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What Are Bitcoin Futures and How Do They Work?

On December 18th 2017, two of the largest futures exchanges in the US – CBOE and CME – announced that they had been given provisional permission to list Bitcoin as a futures security.  This was a very important step forward, as it meant that Bitcoin was being allowed into the mainstream for the first time. Many people cited the way in which the two exchanges had been announced as it seemed that the Commodity Futures Trading Commission (CFTC), who is the agency responsible for governing them, was testing the waters for future BTC adoption.

Whether you’re interested in the crypto marketplace, or are generally involved with futures, you’ll want to consider the implications of BTC being offered by these exchanges.

What Are Futures?

Futures are contracts whereby a buyer and seller will agree to pay a particular price for a commodity at some time in the future.  The reason they exist is to ease the strain on producers / purchasers of commodities who may engage in seasonal, or at least cyclical, operations.  For example if a farmer that produces corn, will typically harvest their crop at one time during the year and a corn buyer who may want steady supplies. Since corn is typically harvested at the same time each year, the price at that time will be low.  This is good for the buyer but bad for the seller.  However, when there is no corn being harvested, the price will increase as stocks deplete.  This is good for seller but bad for buyer.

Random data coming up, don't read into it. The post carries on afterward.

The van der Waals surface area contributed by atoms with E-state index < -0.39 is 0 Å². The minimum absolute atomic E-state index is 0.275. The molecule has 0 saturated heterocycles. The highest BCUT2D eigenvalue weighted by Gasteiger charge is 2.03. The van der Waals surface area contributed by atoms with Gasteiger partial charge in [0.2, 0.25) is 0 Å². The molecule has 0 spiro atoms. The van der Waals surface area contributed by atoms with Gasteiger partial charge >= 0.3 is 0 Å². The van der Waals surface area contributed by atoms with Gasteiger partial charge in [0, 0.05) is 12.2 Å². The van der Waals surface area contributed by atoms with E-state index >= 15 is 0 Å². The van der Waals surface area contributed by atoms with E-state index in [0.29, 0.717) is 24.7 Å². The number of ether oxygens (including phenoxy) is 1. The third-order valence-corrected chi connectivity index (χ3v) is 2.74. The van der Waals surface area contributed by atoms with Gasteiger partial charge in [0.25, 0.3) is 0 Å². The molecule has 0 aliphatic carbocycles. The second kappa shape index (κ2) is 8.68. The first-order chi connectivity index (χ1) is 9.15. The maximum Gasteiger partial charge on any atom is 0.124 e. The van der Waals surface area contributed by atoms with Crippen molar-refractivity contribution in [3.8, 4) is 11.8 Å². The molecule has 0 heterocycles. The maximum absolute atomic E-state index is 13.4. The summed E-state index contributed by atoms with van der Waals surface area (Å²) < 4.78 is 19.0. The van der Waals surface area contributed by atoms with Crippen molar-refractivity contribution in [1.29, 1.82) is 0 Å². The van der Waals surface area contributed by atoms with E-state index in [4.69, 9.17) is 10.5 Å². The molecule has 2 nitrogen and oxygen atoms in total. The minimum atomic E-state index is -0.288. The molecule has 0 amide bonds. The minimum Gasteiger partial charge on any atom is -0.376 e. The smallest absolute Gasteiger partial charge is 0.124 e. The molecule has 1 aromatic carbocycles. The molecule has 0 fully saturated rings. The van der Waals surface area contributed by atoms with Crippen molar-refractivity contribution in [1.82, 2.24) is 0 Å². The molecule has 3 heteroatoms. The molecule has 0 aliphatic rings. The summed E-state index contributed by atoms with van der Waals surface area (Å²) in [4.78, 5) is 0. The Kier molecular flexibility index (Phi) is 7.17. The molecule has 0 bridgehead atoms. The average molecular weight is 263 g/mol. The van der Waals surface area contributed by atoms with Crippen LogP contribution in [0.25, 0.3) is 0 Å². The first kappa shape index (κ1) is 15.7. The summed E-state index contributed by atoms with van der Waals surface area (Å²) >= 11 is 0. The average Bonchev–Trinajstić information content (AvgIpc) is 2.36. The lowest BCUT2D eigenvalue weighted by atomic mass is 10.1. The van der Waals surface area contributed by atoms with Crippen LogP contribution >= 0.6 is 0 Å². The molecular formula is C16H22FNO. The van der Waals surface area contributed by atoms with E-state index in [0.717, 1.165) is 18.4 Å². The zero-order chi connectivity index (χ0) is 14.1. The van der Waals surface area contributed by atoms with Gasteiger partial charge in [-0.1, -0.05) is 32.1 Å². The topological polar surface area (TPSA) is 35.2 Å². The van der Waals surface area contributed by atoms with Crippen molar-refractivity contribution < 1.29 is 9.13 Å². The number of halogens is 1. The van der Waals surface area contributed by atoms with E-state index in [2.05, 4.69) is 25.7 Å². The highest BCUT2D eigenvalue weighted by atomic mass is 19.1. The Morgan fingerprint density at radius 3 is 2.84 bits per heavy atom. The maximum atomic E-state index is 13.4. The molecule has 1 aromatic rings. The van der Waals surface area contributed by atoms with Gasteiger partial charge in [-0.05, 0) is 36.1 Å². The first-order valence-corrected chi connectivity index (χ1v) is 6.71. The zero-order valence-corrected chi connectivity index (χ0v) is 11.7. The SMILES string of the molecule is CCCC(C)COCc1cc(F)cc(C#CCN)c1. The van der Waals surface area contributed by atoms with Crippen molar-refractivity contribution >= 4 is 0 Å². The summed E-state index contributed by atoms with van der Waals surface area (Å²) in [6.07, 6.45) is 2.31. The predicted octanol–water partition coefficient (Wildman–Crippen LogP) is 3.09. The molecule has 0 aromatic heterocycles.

To counteract this natural flow in a market and to benefit of both parties, futures contracts set a standardized price that a company will pay for a commodity in the future. This means that the producer can create as much produce as is required, and the buyer can buy as much as they need without having wild fluctuations in the prices.

Whilst the futures market generally works well, there are times when it becomes problematic, such as when unforeseen crises occur or in the case of oil, where OPEC decide not to produce any for a certain amount of time. The important factor to remember here is that futures contracts are traded in exchanges around the US & the world. Traders bet on the future price of a particular commodity, hoping to make a profit if they hold a desirable contract.  For example, if an oil spill occurs and someone owns a comparable futures contract.

In terms of where Bitcoin fits into this picture, the idea is that if you want to purchase Bitcoin in the future, in order to predict its future price & retain some sort of stability in the market and this is why futures contracts were opened for sale on the asset.

Bitcoin Futures Contracts

Bitcoin Futures Graph

Bitcoin Futures

Bitcoin futures were created as a hedge against the future price of the asset.  In other words, it allows for traders to short the currency without actually owning any. This is important, as until the opening of these futures contracts, Bitcoin was ONLY available from secondary markets, which basically meant that you were only able to buy & sell them to other people directly. Whilst there’s nothing wrong with this, it’s ultimately a problem because since it’s almost entirely unregulated, the majority of institutional money (hedge funds etc) were unable to do anything with their clients’ money in the Bitcoin space.

The opening of the Bitcoin Futures exchange contracts has seemed to alleviate the pressure on many of the larger institutional funds.  The reason for this is because it meant they were able to effectively commit to buying BTC at a particular price in the future. If the price fell below that of the contract, the trader would be in profit but if it went against them, they’d have to take the loss. The important thing to remember is that it’s widely believed the futures contracts were opened to try and stop the rampant price increases of Bitcoin – which many have described as a bubble. Without actually getting involved with a regulated market, the price could be managed by the market itself.


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